Impact of Parental Involvement on Pre-Tertiary Learners’ Academic Development and Performance in Ghana.

Main Article Content

Edmond Agyeman Amoako
Samuel Nyamekye Otchere
Delta Hammond

Abstract

The purpose of this study was to investigate the impact of parental involvement on pre-tertiary learners’ academic performance and development in some selected pre-tertiary schools in the Ada East District of Greater Accra Region of Ghana. The study adopted the sequential explanatory mixed method approach. That is, quantitative data were initially gathered through a 3-point Likert Scale response set structured questionnaire followed by a qualitative interview data. The study made use of fifty (50) respondents who were randomly and judgmentally sampled. Both questionnaire and interview guide were developed to collect data on two formulated research questions after which they were descriptively and thematically analysed respectively. The study revealed that learners’ academic development and performance move along with parents’ financial commitment and other socioeconomic related characteristics, parents’ level of training, education and other sociocultural related characteristics as well as parents’ relationship and communication with teachers, school community and the community outside. It was concluded therefore that both socioeconomic and sociocultural statuses of parents affect academic development and performance of learners in pre-tertiary schools to a large extent. Conclusion was also drawn on how parents’ relationship and communication with the school community, teachers and the community outside contribute to pre-tertiary school learners’ development and performance. The study strongly recommended full parental, community and stakeholders’ commitment in all academic related activities of learners.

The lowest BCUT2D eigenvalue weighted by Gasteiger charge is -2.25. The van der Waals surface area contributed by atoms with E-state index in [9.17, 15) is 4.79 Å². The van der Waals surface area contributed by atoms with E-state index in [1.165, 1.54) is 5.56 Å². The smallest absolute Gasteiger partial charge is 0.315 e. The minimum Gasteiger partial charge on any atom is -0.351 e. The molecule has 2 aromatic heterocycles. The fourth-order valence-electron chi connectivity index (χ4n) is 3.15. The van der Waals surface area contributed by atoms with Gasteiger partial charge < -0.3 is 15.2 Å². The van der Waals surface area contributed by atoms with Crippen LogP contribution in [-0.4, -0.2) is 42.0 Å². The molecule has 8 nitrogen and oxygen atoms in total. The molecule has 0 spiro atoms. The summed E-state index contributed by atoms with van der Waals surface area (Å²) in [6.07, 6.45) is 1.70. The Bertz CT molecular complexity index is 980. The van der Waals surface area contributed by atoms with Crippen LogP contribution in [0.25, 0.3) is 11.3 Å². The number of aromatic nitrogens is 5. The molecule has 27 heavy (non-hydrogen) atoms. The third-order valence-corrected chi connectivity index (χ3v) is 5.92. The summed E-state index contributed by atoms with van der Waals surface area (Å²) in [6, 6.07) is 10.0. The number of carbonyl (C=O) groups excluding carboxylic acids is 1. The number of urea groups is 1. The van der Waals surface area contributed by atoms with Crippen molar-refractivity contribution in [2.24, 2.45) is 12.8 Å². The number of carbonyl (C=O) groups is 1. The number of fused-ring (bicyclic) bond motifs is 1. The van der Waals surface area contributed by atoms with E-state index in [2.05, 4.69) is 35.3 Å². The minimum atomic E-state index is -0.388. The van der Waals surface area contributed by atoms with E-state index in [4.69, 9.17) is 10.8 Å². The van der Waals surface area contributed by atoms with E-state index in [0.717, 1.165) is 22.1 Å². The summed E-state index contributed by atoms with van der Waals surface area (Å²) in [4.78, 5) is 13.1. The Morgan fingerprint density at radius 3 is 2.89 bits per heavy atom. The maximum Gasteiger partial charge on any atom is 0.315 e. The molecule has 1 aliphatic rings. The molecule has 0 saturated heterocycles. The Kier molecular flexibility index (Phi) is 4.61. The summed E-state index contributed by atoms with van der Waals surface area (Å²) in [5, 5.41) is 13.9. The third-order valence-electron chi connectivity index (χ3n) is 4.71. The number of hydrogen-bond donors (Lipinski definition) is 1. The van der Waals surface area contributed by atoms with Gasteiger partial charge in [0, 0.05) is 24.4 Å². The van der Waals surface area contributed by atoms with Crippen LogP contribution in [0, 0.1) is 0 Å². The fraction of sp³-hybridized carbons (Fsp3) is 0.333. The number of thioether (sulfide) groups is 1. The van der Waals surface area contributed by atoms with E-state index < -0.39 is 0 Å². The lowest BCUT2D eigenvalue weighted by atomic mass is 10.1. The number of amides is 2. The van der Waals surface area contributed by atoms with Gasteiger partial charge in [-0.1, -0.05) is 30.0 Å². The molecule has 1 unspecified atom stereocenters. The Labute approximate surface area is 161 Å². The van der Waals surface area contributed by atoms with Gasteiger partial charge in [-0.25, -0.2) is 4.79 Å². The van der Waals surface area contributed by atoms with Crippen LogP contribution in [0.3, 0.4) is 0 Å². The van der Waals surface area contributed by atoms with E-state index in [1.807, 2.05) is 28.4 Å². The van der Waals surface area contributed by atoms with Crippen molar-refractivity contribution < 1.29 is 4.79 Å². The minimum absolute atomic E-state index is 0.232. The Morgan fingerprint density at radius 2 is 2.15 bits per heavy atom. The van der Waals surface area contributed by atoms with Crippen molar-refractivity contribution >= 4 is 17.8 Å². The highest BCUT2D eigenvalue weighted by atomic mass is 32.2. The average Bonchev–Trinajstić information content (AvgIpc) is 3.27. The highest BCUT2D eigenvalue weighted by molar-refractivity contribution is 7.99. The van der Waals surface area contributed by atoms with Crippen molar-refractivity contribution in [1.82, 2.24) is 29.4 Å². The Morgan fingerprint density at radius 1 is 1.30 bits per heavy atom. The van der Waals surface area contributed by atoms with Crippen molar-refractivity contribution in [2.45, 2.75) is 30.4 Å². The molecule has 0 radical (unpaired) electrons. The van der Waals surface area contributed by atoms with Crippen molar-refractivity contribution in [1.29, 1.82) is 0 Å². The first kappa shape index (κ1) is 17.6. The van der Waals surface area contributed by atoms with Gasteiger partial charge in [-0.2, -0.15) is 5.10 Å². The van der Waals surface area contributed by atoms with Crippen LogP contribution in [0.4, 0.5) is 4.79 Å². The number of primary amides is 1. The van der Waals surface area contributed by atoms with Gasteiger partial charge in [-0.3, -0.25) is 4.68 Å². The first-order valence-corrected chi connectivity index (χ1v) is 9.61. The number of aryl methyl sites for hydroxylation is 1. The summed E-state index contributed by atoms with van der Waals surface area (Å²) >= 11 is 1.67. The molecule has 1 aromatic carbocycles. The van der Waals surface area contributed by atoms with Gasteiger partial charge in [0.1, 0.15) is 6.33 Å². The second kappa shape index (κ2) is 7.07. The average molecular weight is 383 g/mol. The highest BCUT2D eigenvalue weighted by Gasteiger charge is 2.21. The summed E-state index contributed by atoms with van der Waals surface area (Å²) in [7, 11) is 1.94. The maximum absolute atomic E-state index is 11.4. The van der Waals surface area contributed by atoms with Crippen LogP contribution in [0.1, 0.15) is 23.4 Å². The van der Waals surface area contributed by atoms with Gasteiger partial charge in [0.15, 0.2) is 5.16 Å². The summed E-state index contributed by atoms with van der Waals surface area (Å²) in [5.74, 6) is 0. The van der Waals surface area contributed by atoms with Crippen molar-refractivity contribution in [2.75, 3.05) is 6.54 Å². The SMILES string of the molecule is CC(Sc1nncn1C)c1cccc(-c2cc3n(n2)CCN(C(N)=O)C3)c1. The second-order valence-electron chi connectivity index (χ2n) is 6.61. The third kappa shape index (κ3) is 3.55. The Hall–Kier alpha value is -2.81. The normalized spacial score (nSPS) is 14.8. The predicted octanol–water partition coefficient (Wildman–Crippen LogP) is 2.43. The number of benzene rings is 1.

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How to Cite
Amoako, E. A., Otchere, S. N. ., & Hammond, D. . (2020). Impact of Parental Involvement on Pre-Tertiary Learners’ Academic Development and Performance in Ghana. International Journal for Innovation Education and Research, 8(7), 42-59. https://doi.org/10.31686/ijier.vol8.iss7.2429
Section
Articles
Author Biographies

Edmond Agyeman Amoako, Methodist College of Education, Ghana

Department of Education

Samuel Nyamekye Otchere, University of Education, Winneba, Ghana

Department of Social Sciences

Delta Hammond, Wesley College of Education, Ghana

Department of Social Science

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